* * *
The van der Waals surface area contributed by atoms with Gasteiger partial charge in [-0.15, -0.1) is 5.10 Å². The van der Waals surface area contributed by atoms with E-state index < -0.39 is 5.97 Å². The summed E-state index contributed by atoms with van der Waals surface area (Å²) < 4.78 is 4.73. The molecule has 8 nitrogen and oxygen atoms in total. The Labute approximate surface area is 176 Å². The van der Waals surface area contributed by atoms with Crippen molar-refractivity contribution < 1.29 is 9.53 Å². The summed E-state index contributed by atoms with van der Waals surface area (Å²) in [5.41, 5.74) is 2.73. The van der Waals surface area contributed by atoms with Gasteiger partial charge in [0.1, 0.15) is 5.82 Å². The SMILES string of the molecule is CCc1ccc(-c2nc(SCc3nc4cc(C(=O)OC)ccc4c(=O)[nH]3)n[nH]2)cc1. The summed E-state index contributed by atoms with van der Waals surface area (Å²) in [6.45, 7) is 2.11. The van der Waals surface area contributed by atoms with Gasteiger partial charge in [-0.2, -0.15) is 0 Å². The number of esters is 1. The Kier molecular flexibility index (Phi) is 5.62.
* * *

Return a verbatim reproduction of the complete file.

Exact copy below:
The van der Waals surface area contributed by atoms with Gasteiger partial charge in [-0.15, -0.1) is 5.10 Å². The van der Waals surface area contributed by atoms with E-state index < -0.39 is 5.97 Å². The summed E-state index contributed by atoms with van der Waals surface area (Å²) < 4.78 is 4.73. The molecule has 8 nitrogen and oxygen atoms in total. The Labute approximate surface area is 176 Å². The van der Waals surface area contributed by atoms with Crippen molar-refractivity contribution < 1.29 is 9.53 Å². The summed E-state index contributed by atoms with van der Waals surface area (Å²) in [5.41, 5.74) is 2.73. The van der Waals surface area contributed by atoms with Gasteiger partial charge in [0.1, 0.15) is 5.82 Å². The SMILES string of the molecule is CCc1ccc(-c2nc(SCc3nc4cc(C(=O)OC)ccc4c(=O)[nH]3)n[nH]2)cc1. The summed E-state index contributed by atoms with van der Waals surface area (Å²) in [6.45, 7) is 2.11. The van der Waals surface area contributed by atoms with Gasteiger partial charge in [-0.2, -0.15) is 0 Å². The number of esters is 1. The Kier molecular flexibility index (Phi) is 5.62.